The HKCI will collaborate with the Church of Christ of China Shum Oi Church to raise the awareness of social affairs, ecology, environmental protection and so on among women. (in progress)

1.2 Christians in Dialogue with Politicians

In the last two years, the HKCI held the dialogues between theologians and politicians, including Helena Wong Pik Wan, Leung Kwok Hung, Priscilla Leung Mei Fun, Holden Chow Ho Ding, Tik Chi Yuen and Martin Lee Chu Ming. Now we are planning to dialogue with civil organisations and politicians who are concerned about people’s livelihood. Hopefully, the audience will be aware of the values and beliefs behind the social policies and will actively inspect the administration of the government.

1.3 Asian Youth Forum

The first conference of the Forum was held in August 2016 which attracted active participation. The delegates were youth pastors from mainland China, Taiwan, Malaysia and Hong Kong. We plan to hold an annual conference in one of these countries so that delegates will get to know the challenges and outcomes of local youth ministry. We believe that the cross-regional communication and connection will foster the core values of ecumenism.

1.4 Interreligious Dialogue

This has been the featured project of the HKCI for many years. It has promoted constructive dialogue concerning ethical issues among representatives of different religions. It has also nourished humility, respect, mutual appreciation and empowerment.

1.5 Empowerment Courses

The following course have been planned.

  1. The Transforming Youth Phenomena and Ministry (27 September-18 October 2016)
  2. Social Workers’ Actions and Theology: What do Social Workers Safeguard in Neoliberalism and Autocratic Authority? (25 October-29 November 2016)
  3. Daily Politics and Theology (December 2016)

 

2. Discourse Construction

To enhance theological discussion and cross-level dialogue and to construct local theological discourse of Hong Kong, we have the following publishing plans.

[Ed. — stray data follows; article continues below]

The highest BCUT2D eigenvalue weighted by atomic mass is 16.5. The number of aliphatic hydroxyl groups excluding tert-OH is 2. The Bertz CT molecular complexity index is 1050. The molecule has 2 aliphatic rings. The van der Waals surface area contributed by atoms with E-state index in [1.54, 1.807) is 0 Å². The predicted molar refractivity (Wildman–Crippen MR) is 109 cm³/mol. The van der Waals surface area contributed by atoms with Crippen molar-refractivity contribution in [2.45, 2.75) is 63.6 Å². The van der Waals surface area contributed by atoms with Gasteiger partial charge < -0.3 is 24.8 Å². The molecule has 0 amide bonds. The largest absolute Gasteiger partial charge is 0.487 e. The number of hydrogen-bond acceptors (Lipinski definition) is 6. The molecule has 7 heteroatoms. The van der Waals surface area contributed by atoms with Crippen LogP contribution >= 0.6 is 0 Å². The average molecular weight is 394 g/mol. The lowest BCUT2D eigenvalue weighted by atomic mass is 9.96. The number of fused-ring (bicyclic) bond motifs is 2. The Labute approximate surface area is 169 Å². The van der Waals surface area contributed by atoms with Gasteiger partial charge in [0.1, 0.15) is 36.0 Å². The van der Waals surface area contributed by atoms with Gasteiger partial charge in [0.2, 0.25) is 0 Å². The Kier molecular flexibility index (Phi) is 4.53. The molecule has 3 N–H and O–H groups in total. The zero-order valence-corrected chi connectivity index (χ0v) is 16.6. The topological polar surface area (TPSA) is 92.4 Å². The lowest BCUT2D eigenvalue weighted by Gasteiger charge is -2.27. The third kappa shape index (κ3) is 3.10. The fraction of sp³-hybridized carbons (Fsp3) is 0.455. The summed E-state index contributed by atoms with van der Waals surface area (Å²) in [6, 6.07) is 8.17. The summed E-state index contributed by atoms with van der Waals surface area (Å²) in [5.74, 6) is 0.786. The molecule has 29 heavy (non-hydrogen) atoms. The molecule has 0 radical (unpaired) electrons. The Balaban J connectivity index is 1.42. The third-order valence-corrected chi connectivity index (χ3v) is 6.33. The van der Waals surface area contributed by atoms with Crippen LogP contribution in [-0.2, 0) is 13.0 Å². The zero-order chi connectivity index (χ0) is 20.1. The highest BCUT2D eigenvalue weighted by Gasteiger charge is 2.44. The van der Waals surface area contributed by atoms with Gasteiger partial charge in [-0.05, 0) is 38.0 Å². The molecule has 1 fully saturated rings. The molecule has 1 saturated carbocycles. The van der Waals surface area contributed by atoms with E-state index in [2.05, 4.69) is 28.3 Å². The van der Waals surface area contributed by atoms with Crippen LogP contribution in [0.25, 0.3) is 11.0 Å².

2.1 Praxis of Social Workers and Theology in Dialogue

As Neoliberalism is growing and the government has become increasingly dictatorial, how have dehumanization and objectification been discovered by social workers? Can autonomy and subjectivity still be practiced? Can the others and social communities share equality in God’s communion? Do social workers actively confront or passively resist? Should they act with outward devotion but inner opposition? Should they resign oneself to adversity? What should social workers, especially Christian social workers, safeguard? The dialogue between the praxis of social workers and theology is a challenge, a reflection and a safeguard of human and global values; and more importantly, an acknowledgement of mission possible. Materials of this publication will be collected from a course of six lectures, where Christian social workers and theologians will engage in dialogue to investigate the core values of social work in praxis.

2.2 Local Consciousness: Cultural Studies and Public Theology

In recent years, the youths, including Christians, have been zealously discussing the meaning of local consciousness. The crises of narrowness, exclusivism, rejection of diversity, radicalism and so on also emerge. This project aims to integrate the positive meanings of ‘local’ and to discuss the relationship between ‘local’ and ‘universal’ in the framework of public theology through dialogue, seminar and publication. We believe that this project will build up the youth who embrace a healthy local consciousness and pursue universal communion.

2.3 The Bible and Contemporary Feminism

Feminist biblical scholars and some of their students will play the role of some of the biblical women. They will write a letter to the author of the books which refers to them. For example, a writer will play the role of Ruth in the era of Judges and will write a letter to the author of the Book of Ruth to express her feeling of being described. The letter will analyse the social context and examine women’s situation in the particular biblical era to compare the situation of contemporary women who are ‘described’. This book, on the one hand, aims to reconstruct the voice of biblical women and to demonstrate their self-description which is supposed to be close to reality. On the other hand, it aims to address to contemporary society and churches that women ought to be in control of their voices, the space and opportunity to express themselves. During the Umbrella Movement in 2014, women were advised not to stand in the front; otherwise, they would be sexually assaulted and had to bear the consequences themselves. This idea reflects that the awareness of gender equality in this society is still very backward and needs to be improved.

2.4 God Can Be a Woman: The Praxis of Rose Wu 

Rose Wu is the former General Secretary of the HKCI. She has been the pioneer of a number of social actions and arouses political awareness of women. She is one of the major initiators of Civil Human Rights Front and fights for the rights of sexual minority. Rose has agreed to publish her articles and sermons in the last two to three decades with the HKCI. Hopefully, this book can be a reference for the successors of these movements and will enhance theological discussion.